Archie Hill submitted the following story to the Kurdish Project. We hope that it inspires you to submit your own personal ‘Story from Kurdistan.’
Last, Lost Summer
by Archie Hill
I’m a student at Durham University, in the north of England, studying literature, not that it matters. It’s a fairly quiet, comfortable and unexciting existence; days spent eating, reading and sleeping. So, whenever I read the news about the deteriorating political situation in Kurdistan, I do so with a certain amount of guilt, as well as an enormous sadness: sadness at the suffering of a land that I miss, and which now seems so distant.
I spent all of last summer, in the last halcyon days before the rise of Daesh, travelling through the Kurdish region of Turkey, down in the south-east. I’d originally planned to head on down in to Iraq, but by that time Mosul was already about to fall; the inexorable process of savagery and destruction wreaking its way across the beautiful landscape of Kurdistan.
I’d always wanted to explore it: a year later, all I want to do is return. I still can’t think of the amazing places I saw and the wonderful, eternally hospitable people I met without feeling intensely nostalgic. From the Syriac monasteries of Tur Abdin, to the astonishing colours of Lake Van; from the golden towers of Mardin to the black basalt walls of Diyarbakir, everything resonated with the power of its history and the pride of its people – something that no bomb or plane strike can ever take away.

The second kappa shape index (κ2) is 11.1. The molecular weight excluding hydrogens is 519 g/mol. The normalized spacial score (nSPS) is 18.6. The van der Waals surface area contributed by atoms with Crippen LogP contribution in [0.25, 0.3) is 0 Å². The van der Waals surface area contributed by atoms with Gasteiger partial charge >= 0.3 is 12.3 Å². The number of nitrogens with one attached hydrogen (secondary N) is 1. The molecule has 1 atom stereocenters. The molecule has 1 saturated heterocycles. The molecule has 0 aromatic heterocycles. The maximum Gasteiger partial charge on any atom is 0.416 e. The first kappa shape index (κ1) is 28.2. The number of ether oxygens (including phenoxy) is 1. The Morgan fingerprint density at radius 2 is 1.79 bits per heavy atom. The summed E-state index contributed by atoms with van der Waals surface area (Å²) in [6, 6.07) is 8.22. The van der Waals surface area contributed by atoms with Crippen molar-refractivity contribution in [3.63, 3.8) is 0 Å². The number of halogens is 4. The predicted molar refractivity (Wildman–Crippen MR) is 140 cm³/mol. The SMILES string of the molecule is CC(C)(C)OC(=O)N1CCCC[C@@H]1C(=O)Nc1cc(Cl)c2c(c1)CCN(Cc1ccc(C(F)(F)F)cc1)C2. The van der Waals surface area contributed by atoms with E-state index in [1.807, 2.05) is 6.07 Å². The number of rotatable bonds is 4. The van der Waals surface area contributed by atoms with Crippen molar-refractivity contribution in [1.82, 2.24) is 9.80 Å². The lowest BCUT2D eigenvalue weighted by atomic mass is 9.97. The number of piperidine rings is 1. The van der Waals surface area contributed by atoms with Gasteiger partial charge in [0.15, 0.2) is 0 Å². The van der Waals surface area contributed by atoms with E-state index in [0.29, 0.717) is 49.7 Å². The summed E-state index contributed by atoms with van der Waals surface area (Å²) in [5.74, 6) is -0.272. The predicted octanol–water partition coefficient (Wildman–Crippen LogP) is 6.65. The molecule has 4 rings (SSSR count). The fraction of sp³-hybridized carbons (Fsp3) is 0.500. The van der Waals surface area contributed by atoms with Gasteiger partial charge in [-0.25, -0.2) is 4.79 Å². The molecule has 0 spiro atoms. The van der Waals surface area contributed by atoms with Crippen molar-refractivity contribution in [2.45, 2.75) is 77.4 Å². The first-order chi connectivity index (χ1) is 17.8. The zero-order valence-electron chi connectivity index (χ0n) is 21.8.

Various memories flash suddenly before me unexpectedly. Buried away in the dark and wet English winter, I see the Tigris flowing before me once again through the cliffs of Hasankeyf, lit red and yellow with the fire of an August sunset. I’d hitched there, sharing the back of a truck with some young lambs, and no sooner had I arrived then I’d met a family who welcomed me into their home overlooking the river and the crumbling old bridge. Later that night, I was invited to a local Kurdish wedding, an explosion of drink, song, music and – much to my surprise – gunfire. Moments like that are my abiding memory of the Kurdish lands and its people, of happiness and beauty even in the face of hardship.
One day I will be able to return again and see more of this astonishing part of the world, situated in the cradle of civilisation. In the meantime, I read of places where I stayed being attacked and bombed, and wonder what happened to all the kind and generous people I met; whether they’ve been driven from their homes and families, or worse.
In my holidays from university, I work as a volunteer for the Kurdistan APPG (All Party Parliamentary Group) in Westminster, trying to help spread awareness in the UK of the struggles being faced by the Kurdish people on a daily basis. But it’s not the same as being there.
I don’t know why I’m writing this really – partly perhaps as a reassurance that, despite general Western apathy there are some people for whom Kurdistan matters hugely. Or perhaps it’s just to try and relive that lost summer, full of places and people that I admire and respect more than words can say.